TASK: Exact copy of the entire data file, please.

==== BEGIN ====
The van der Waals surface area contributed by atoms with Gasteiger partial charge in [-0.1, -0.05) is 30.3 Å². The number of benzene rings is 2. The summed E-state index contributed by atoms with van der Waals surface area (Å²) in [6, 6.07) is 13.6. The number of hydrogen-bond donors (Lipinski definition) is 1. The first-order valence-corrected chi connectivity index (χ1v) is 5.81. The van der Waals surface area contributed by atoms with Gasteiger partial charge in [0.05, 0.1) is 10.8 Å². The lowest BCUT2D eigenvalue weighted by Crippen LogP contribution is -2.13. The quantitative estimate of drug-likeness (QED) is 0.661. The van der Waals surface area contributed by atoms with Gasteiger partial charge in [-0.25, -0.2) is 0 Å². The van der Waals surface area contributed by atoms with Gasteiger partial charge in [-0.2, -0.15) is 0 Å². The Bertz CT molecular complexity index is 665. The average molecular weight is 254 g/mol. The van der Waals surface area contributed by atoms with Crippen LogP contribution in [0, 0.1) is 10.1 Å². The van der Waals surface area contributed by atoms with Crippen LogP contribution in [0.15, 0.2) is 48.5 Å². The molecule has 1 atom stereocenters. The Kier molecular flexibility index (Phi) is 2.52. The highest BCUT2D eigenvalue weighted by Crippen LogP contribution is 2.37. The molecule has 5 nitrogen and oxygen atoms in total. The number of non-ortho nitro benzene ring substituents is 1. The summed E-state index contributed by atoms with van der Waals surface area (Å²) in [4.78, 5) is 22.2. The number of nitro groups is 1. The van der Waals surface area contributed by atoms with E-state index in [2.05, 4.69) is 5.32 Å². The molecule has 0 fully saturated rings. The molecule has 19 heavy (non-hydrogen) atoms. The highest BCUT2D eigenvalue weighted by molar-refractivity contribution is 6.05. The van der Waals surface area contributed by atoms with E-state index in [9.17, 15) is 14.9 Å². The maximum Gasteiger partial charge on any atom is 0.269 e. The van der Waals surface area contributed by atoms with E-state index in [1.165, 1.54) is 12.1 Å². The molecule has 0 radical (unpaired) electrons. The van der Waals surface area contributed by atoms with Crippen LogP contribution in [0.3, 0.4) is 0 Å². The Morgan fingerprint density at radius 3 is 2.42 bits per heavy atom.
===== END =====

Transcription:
The van der Waals surface area contributed by atoms with Gasteiger partial charge in [-0.1, -0.05) is 30.3 Å². The number of benzene rings is 2. The summed E-state index contributed by atoms with van der Waals surface area (Å²) in [6, 6.07) is 13.6. The number of hydrogen-bond donors (Lipinski definition) is 1. The first-order valence-corrected chi connectivity index (χ1v) is 5.81. The van der Waals surface area contributed by atoms with Gasteiger partial charge in [0.05, 0.1) is 10.8 Å². The lowest BCUT2D eigenvalue weighted by Crippen LogP contribution is -2.13. The quantitative estimate of drug-likeness (QED) is 0.661. The van der Waals surface area contributed by atoms with Gasteiger partial charge in [-0.25, -0.2) is 0 Å². The van der Waals surface area contributed by atoms with Gasteiger partial charge in [-0.2, -0.15) is 0 Å². The Bertz CT molecular complexity index is 665. The average molecular weight is 254 g/mol. The van der Waals surface area contributed by atoms with Crippen LogP contribution in [0, 0.1) is 10.1 Å². The van der Waals surface area contributed by atoms with Crippen LogP contribution in [0.15, 0.2) is 48.5 Å². The molecule has 1 atom stereocenters. The Kier molecular flexibility index (Phi) is 2.52. The highest BCUT2D eigenvalue weighted by Crippen LogP contribution is 2.37. The molecule has 5 nitrogen and oxygen atoms in total. The number of non-ortho nitro benzene ring substituents is 1. The summed E-state index contributed by atoms with van der Waals surface area (Å²) in [4.78, 5) is 22.2. The number of nitro groups is 1. The van der Waals surface area contributed by atoms with E-state index in [2.05, 4.69) is 5.32 Å². The molecule has 0 fully saturated rings. The molecule has 19 heavy (non-hydrogen) atoms. The highest BCUT2D eigenvalue weighted by molar-refractivity contribution is 6.05. The van der Waals surface area contributed by atoms with E-state index in [9.17, 15) is 14.9 Å². The maximum Gasteiger partial charge on any atom is 0.269 e. The van der Waals surface area contributed by atoms with E-state index in [1.165, 1.54) is 12.1 Å². The molecule has 0 radical (unpaired) electrons. The van der Waals surface area contributed by atoms with Crippen LogP contribution in [0.3, 0.4) is 0 Å². The Morgan fingerprint density at radius 3 is 2.42 bits per heavy atom.